Christina’s Casual Contemplation on Archimedes, Part 2
I was able to gain more confidence after each week and began building my own projects at home. It wasn’t necessarily the increased confidence in my skills that motivated me to make my own things, but rather an increased willingness to experiment and fail.
The outdoor cat house I made may look shoddy (it might even fall apart!) but I’ll never forget the feeling of pride when I saw it standing in the yard with a workable door and lock. Who cares that some of it is held together by tape, or that there is a giant gap in the floor? I’ll just find a way to work around problems, like using an old carpet to cover the gap. Searching for workarounds and overcoming failure was the biggest lesson I learned from the Archimedes classes. Without fail (haha, aren’t I punny?), there was a failure in every project I made, every week. Even so, I’ve never been so eager to make things.
Above, you can see an outdoor area for the kittens made out of old floorboards, scrap wood, and whatever I scrounged from my parent’s cabinets. Oh, and also from a giant shopping spree at Home Depot. Tape helps keep the edges of the window screen from unraveling (I hope).
I was ambitious the first week of class. Using the Adafruit Flora and buttons called snaps, I decided that I would make a stuffed squid pouch complete with eyes and tentacles that would light up. After conquering my fear of soldering, I painstakingly soldered snaps onto the Adafruit Flora...only for them to fall off shortly after I sewed on the backs of the snaps to the fabric. Pretty much the only thing keeping me from throwing the monstrosity into the trash was the time crunch. I ripped out the snaps and just sewed on the neopixels and the Flora to the fabric directly with metal thread. Frustration set in and intimidated me to give up when the neopixels did not light up.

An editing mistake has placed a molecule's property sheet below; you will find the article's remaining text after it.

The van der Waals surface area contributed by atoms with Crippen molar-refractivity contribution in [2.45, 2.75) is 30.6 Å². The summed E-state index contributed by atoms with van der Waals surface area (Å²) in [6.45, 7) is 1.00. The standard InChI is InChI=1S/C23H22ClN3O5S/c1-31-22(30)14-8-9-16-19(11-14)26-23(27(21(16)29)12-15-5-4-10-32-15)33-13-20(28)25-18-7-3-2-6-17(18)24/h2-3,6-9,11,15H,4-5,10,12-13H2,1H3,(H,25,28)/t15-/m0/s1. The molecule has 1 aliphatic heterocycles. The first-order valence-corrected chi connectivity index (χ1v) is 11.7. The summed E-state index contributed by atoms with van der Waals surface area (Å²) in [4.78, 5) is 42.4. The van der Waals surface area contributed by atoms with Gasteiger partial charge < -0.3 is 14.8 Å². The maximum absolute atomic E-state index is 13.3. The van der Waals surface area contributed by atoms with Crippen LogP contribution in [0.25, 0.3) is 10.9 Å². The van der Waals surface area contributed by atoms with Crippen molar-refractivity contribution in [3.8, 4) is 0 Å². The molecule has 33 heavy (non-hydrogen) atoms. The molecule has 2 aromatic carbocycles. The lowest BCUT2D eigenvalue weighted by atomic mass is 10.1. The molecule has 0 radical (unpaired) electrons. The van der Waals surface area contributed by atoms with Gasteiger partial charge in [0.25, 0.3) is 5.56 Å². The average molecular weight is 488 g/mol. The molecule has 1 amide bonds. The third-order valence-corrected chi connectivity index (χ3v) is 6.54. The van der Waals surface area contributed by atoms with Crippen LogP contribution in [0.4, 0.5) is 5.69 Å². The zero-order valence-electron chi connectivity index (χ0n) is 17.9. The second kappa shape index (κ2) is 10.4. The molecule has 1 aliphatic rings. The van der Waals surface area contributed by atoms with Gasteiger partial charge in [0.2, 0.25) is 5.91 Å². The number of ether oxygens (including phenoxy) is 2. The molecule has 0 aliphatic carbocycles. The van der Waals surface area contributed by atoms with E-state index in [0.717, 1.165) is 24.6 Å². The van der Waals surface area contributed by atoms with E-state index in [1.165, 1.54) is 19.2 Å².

Frantically, I wiggled the threads in desperate hopes of something happening, and then, I saw it! A glimmer of hope! The light at the end of the tunnel was just within reach, manifested as discolored lights flickering spasmodically on my squid. And it was the wiggling of the thread that made me realize poor connections was the only reason my circuit was malfunctioning. Exercising my problem-solving skills, I soldered the thread to the neopixels. Just as I thought, “I finally did it!”, the lights stopped working.
Hilariously, someone asked if the lights changed by a motion sensor, since they would jitter whenever I moved it. Who knows? Maybe failure in my eyes is still enough to make someone else happy... it was certainly enough to make a certain someone’s eyes light up.
Poor planning turned a squid into a malformed octopus. It might not have light-up eyes anymore, but at least that makes it more squishable than ever.
There was setback after setback. After I rescale a model in Fusion360 or redraw a component in Adobe Illustrator, I discover that there are more problems to solve and bugs to fix. Perhaps it doesn’t fit on the Lulzbot printer’s bed or supports work poorly with the model. Maybe small words don’t get cut well on the Silhouette Cameo vinyl cutter. Sometimes, it ends up working out okay after I adjust a few settings in the software. Other times, I have to modify the whole project, such as when I abandoned the use of the Adafruit Flora to make my squid an ordinary, but squishable pouch.
Inadequate support caused the underside of the brush-holder rings to fall apart. Other than looking rough, though, my print still functioned well as a paint cup and brush-holder. The supports were recycled to become more brush-holders.
A quail feeder is made from three printed components—a dish, cylinder, and cap. The cap doubles as another dish. Originally it was supposed to be one print without components, but support would have been inadequate on the underside of the cylinder. To frustrate things further, an update to Cura caused shells and tolerance to behave differently, causing my components to fit too loosely together. Next time though, I know I can make it better.
It was a hassle figuring out the SVG file for this little laser-cut bird, but it turned out well.
The vinyl cutters were surprisingly quick at cutting out the stickers. I’ll be using it much more often.
Come back tomorrow to read the last blog in this series!